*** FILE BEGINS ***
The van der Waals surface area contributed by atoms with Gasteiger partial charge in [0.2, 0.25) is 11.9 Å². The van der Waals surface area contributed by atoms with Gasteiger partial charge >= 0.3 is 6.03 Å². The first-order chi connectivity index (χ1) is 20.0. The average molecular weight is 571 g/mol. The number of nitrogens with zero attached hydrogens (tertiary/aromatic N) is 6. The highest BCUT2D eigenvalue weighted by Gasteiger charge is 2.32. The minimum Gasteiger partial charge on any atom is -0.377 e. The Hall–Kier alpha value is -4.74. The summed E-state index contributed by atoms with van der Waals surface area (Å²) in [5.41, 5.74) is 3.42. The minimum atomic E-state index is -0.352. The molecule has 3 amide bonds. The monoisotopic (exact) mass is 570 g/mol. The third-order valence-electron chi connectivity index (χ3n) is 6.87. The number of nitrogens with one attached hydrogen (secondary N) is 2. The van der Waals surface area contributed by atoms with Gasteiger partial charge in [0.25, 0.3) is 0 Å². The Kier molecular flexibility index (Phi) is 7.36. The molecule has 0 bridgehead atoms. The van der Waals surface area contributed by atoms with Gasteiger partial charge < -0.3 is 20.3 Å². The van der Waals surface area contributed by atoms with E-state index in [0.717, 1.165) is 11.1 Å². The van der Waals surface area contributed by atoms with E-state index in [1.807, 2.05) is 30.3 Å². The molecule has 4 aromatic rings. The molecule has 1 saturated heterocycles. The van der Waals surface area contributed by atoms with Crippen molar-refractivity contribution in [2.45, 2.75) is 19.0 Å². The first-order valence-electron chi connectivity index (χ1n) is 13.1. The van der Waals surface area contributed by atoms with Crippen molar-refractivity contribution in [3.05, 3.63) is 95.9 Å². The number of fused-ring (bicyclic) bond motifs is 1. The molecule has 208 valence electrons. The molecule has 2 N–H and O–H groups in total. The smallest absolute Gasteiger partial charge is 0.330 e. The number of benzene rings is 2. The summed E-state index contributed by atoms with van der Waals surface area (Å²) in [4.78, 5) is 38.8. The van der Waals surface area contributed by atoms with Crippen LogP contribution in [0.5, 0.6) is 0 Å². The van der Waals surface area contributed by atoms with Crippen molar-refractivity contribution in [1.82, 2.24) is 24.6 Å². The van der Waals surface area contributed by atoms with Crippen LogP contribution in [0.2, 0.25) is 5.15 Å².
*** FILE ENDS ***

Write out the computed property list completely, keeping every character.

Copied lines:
The van der Waals surface area contributed by atoms with Gasteiger partial charge in [0.2, 0.25) is 11.9 Å². The van der Waals surface area contributed by atoms with Gasteiger partial charge >= 0.3 is 6.03 Å². The first-order chi connectivity index (χ1) is 20.0. The average molecular weight is 571 g/mol. The number of nitrogens with zero attached hydrogens (tertiary/aromatic N) is 6. The highest BCUT2D eigenvalue weighted by Gasteiger charge is 2.32. The minimum Gasteiger partial charge on any atom is -0.377 e. The Hall–Kier alpha value is -4.74. The summed E-state index contributed by atoms with van der Waals surface area (Å²) in [5.41, 5.74) is 3.42. The minimum atomic E-state index is -0.352. The molecule has 3 amide bonds. The monoisotopic (exact) mass is 570 g/mol. The third-order valence-electron chi connectivity index (χ3n) is 6.87. The number of nitrogens with one attached hydrogen (secondary N) is 2. The van der Waals surface area contributed by atoms with Gasteiger partial charge in [0.25, 0.3) is 0 Å². The Kier molecular flexibility index (Phi) is 7.36. The molecule has 0 bridgehead atoms. The van der Waals surface area contributed by atoms with Gasteiger partial charge < -0.3 is 20.3 Å². The van der Waals surface area contributed by atoms with E-state index in [0.717, 1.165) is 11.1 Å². The van der Waals surface area contributed by atoms with E-state index in [1.807, 2.05) is 30.3 Å². The molecule has 4 aromatic rings. The molecule has 1 saturated heterocycles. The van der Waals surface area contributed by atoms with Crippen molar-refractivity contribution in [2.45, 2.75) is 19.0 Å². The first-order valence-electron chi connectivity index (χ1n) is 13.1. The van der Waals surface area contributed by atoms with Crippen molar-refractivity contribution in [3.05, 3.63) is 95.9 Å². The number of fused-ring (bicyclic) bond motifs is 1. The molecule has 208 valence electrons. The molecule has 2 N–H and O–H groups in total. The smallest absolute Gasteiger partial charge is 0.330 e. The number of benzene rings is 2. The summed E-state index contributed by atoms with van der Waals surface area (Å²) in [4.78, 5) is 38.8. The van der Waals surface area contributed by atoms with Crippen LogP contribution in [0.5, 0.6) is 0 Å². The van der Waals surface area contributed by atoms with Crippen molar-refractivity contribution in [1.82, 2.24) is 24.6 Å². The van der Waals surface area contributed by atoms with Crippen LogP contribution in [0.2, 0.25) is 5.15 Å².